By David Hoppe
It’s called the Red Arrow Highway, a handle that recalls a different time, when we gave the roads we built names, instead of numbers. This, of course, is a romantic interpretation. Although the highway following Lake Michigan’s southwestern shore can be traced back to an Indian trail, people started calling it the Red Arrow in 1952, in honor of the 32nd Infantry, a National Guard division that saw action in both World Wars.
You might think the road is much older, given its condition. Gashed and cratered as its surface has become, it is a caution for drivers. But this, too, has less to do with history than with the quality of Michigan’s recent governance. It turns out the same administration that turned a blind eye toward the people of Flint’s toxic water crisis has paid a similar lack of attention to paved parts of the state’s infrastructure. I guess this is what happens when you elect politicians who tell you politicians can’t do anything right.
I still enjoy driving the Red Arrow. Road conditions notwithstanding, it’s easy, on a sunny afternoon, to imagine yourself behind the wheel of an old time roadster, headed for a rendezvous in some road house where the jukebox is playing big band and blues. Unlike the Interstate, there are hardly any of the usual franchise joints. The eateries and shops tend to be one-of-a-kind. It is hard to figure how they manage from year to year, especially when you consider how dark and daunting the winters can be. But, come Spring, most them, like crocuses, open up again.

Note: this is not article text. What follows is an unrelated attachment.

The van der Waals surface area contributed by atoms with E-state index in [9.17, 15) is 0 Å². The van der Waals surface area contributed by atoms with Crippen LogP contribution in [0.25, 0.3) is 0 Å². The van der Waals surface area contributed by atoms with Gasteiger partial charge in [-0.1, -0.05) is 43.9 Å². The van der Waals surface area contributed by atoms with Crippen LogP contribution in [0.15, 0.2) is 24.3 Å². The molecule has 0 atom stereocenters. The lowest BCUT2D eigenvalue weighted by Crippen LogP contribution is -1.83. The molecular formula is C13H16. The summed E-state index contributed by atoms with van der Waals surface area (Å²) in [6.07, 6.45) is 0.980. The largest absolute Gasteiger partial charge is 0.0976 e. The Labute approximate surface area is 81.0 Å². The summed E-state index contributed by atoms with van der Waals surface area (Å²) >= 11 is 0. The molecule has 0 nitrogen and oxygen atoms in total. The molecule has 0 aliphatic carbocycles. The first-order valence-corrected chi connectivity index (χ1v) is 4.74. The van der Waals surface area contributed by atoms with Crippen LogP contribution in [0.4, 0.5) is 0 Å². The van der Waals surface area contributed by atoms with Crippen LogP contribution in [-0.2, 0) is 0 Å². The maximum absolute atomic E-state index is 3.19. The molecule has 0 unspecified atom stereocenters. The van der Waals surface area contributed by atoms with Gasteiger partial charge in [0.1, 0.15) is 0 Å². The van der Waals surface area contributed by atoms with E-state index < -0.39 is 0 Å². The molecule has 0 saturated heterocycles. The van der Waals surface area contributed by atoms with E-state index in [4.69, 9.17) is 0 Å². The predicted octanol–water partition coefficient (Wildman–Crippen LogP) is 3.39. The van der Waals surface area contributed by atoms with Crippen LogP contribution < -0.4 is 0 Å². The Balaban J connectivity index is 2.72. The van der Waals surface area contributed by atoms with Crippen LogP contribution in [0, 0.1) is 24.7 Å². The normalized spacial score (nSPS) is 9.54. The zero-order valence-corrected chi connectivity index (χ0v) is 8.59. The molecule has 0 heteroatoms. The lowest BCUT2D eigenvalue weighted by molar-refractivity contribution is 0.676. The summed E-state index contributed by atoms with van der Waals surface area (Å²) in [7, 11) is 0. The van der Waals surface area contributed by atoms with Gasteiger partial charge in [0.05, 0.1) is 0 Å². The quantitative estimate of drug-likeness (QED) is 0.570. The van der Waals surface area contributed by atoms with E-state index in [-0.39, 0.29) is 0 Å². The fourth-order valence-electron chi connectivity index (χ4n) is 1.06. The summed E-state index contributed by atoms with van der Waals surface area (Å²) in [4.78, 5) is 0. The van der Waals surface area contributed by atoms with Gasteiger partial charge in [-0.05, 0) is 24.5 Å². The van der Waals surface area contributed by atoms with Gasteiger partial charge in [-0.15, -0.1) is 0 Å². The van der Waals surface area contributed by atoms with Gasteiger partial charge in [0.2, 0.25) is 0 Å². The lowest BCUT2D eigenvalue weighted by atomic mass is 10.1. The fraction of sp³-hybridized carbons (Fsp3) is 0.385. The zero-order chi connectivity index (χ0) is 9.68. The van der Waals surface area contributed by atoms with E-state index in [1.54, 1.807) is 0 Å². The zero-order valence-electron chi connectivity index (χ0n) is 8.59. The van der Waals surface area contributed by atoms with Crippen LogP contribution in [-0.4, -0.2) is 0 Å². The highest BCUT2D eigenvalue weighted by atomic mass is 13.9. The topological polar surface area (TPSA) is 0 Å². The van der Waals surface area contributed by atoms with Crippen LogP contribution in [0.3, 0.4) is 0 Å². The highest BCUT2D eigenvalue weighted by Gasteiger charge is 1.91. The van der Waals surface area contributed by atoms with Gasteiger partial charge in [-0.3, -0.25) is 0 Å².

Over the weekend, my wife and I dusted off our porch. It’s like a treehouse, surrounded by maple, oak and with hazel. I mention this because last year a visiting friend suffered an unceremonious spill when the ancient bit of wicker he meant to sit upon suddenly collapsed, propelling him to within an inch of a leafy embrace. That was then. Time now to find a sturdier chair.
Some might have gone to Menard’s or Lowe’s for something weatherproof and new. We headed for the Red Arrow, where shops selling all manner of worn and exotic stuff hang out along the highway like ornaments. My grandmother, who delighted in safaris like this, would have said we were “antiquing.”
O, the things (to paraphrase Dr. Seuss) we found! A gigantic buffalo head and a stuffed fox with crossed eyes, a Life Magazine with an orgasmic Marilyn Monroe on the cover, baseball cards, movie posters, a flintlock rifle and an art deco wet bar with a mirror that almost made you wish you wore a pencil mustache. It’s a lucky thing we were on a mission, looking for something specific, or it would have been easy to wander on, in a kind of waking dream, until some shopkeeper mistook us for merchandise.
Our chair was at the top of a flight of stairs, sitting amidst a knockabout array of mismatched furnishings like the shy one at a family reunion. It dated from the 1940’s and reminded me of Bogart, nights in Havana, Cuba Libre. Names, that is, to conjure with — and sturdy too.
These two Red Arrow Highway stores are great options:
Harbert Antique Mall
13887 Red Arrow Highway, PO Box 117
Harbert, MI 49115
14866 Red Arrow Highway
Lakeside, MI 49116